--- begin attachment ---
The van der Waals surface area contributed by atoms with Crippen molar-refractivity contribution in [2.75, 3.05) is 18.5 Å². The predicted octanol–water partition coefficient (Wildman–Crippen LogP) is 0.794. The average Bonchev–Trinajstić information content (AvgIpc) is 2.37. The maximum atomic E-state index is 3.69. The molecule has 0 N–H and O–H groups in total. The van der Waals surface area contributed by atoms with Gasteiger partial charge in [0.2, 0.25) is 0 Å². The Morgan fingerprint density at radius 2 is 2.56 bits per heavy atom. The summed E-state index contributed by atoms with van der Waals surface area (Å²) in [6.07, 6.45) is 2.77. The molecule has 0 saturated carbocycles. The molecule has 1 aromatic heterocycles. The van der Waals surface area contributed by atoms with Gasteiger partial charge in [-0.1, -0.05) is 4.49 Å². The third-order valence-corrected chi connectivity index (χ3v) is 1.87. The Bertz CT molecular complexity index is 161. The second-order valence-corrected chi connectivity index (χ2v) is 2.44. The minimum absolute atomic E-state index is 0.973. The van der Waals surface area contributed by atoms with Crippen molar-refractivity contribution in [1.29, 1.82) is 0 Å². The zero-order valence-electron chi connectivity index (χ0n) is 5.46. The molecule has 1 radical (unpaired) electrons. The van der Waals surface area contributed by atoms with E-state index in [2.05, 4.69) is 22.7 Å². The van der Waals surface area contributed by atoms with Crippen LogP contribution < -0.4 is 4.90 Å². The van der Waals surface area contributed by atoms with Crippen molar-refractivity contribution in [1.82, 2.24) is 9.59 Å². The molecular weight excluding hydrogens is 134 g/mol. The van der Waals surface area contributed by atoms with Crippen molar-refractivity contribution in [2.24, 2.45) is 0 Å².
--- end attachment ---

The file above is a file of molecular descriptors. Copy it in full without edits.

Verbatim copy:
The van der Waals surface area contributed by atoms with Crippen molar-refractivity contribution in [2.75, 3.05) is 18.5 Å². The predicted octanol–water partition coefficient (Wildman–Crippen LogP) is 0.794. The average Bonchev–Trinajstić information content (AvgIpc) is 2.37. The maximum atomic E-state index is 3.69. The molecule has 0 N–H and O–H groups in total. The van der Waals surface area contributed by atoms with Gasteiger partial charge in [0.2, 0.25) is 0 Å². The Morgan fingerprint density at radius 2 is 2.56 bits per heavy atom. The summed E-state index contributed by atoms with van der Waals surface area (Å²) in [6.07, 6.45) is 2.77. The molecule has 0 saturated carbocycles. The molecule has 1 aromatic heterocycles. The van der Waals surface area contributed by atoms with Gasteiger partial charge in [-0.1, -0.05) is 4.49 Å². The third-order valence-corrected chi connectivity index (χ3v) is 1.87. The Bertz CT molecular complexity index is 161. The second-order valence-corrected chi connectivity index (χ2v) is 2.44. The minimum absolute atomic E-state index is 0.973. The van der Waals surface area contributed by atoms with Crippen molar-refractivity contribution in [1.29, 1.82) is 0 Å². The zero-order valence-electron chi connectivity index (χ0n) is 5.46. The molecule has 1 radical (unpaired) electrons. The van der Waals surface area contributed by atoms with E-state index in [2.05, 4.69) is 22.7 Å². The van der Waals surface area contributed by atoms with Crippen LogP contribution < -0.4 is 4.90 Å². The van der Waals surface area contributed by atoms with Crippen molar-refractivity contribution in [1.82, 2.24) is 9.59 Å². The molecular weight excluding hydrogens is 134 g/mol. The van der Waals surface area contributed by atoms with Crippen molar-refractivity contribution in [2.24, 2.45) is 0 Å².